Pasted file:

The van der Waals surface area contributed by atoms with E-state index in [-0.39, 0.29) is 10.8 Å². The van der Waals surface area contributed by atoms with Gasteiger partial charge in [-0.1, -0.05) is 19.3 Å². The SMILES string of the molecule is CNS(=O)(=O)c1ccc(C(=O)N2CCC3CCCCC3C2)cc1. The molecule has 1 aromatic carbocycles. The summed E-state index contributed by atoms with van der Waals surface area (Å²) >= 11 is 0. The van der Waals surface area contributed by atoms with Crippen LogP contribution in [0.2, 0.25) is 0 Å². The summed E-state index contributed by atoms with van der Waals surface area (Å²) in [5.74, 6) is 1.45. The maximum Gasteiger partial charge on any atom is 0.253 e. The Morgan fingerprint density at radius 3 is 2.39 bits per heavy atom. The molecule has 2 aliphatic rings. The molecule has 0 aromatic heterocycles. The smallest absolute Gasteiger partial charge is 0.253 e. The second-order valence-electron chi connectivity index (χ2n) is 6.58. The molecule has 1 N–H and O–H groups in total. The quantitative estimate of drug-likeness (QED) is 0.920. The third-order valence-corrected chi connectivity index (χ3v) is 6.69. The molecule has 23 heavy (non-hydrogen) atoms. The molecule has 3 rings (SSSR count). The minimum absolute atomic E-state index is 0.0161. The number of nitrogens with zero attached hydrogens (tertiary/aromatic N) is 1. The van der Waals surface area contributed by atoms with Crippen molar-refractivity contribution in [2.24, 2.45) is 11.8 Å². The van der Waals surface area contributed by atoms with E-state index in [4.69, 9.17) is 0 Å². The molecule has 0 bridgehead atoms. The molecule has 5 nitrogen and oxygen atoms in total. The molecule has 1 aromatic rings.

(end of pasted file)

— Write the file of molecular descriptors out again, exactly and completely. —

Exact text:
The van der Waals surface area contributed by atoms with E-state index in [-0.39, 0.29) is 10.8 Å². The van der Waals surface area contributed by atoms with Gasteiger partial charge in [-0.1, -0.05) is 19.3 Å². The SMILES string of the molecule is CNS(=O)(=O)c1ccc(C(=O)N2CCC3CCCCC3C2)cc1. The molecule has 1 aromatic carbocycles. The summed E-state index contributed by atoms with van der Waals surface area (Å²) >= 11 is 0. The van der Waals surface area contributed by atoms with Crippen LogP contribution in [0.2, 0.25) is 0 Å². The summed E-state index contributed by atoms with van der Waals surface area (Å²) in [5.74, 6) is 1.45. The maximum Gasteiger partial charge on any atom is 0.253 e. The Morgan fingerprint density at radius 3 is 2.39 bits per heavy atom. The molecule has 2 aliphatic rings. The molecule has 0 aromatic heterocycles. The smallest absolute Gasteiger partial charge is 0.253 e. The second-order valence-electron chi connectivity index (χ2n) is 6.58. The molecule has 1 N–H and O–H groups in total. The quantitative estimate of drug-likeness (QED) is 0.920. The third-order valence-corrected chi connectivity index (χ3v) is 6.69. The molecule has 23 heavy (non-hydrogen) atoms. The molecule has 3 rings (SSSR count). The minimum absolute atomic E-state index is 0.0161. The number of nitrogens with zero attached hydrogens (tertiary/aromatic N) is 1. The van der Waals surface area contributed by atoms with Crippen molar-refractivity contribution in [2.24, 2.45) is 11.8 Å². The van der Waals surface area contributed by atoms with E-state index in [4.69, 9.17) is 0 Å². The molecule has 0 bridgehead atoms. The molecule has 5 nitrogen and oxygen atoms in total. The molecule has 1 aromatic rings.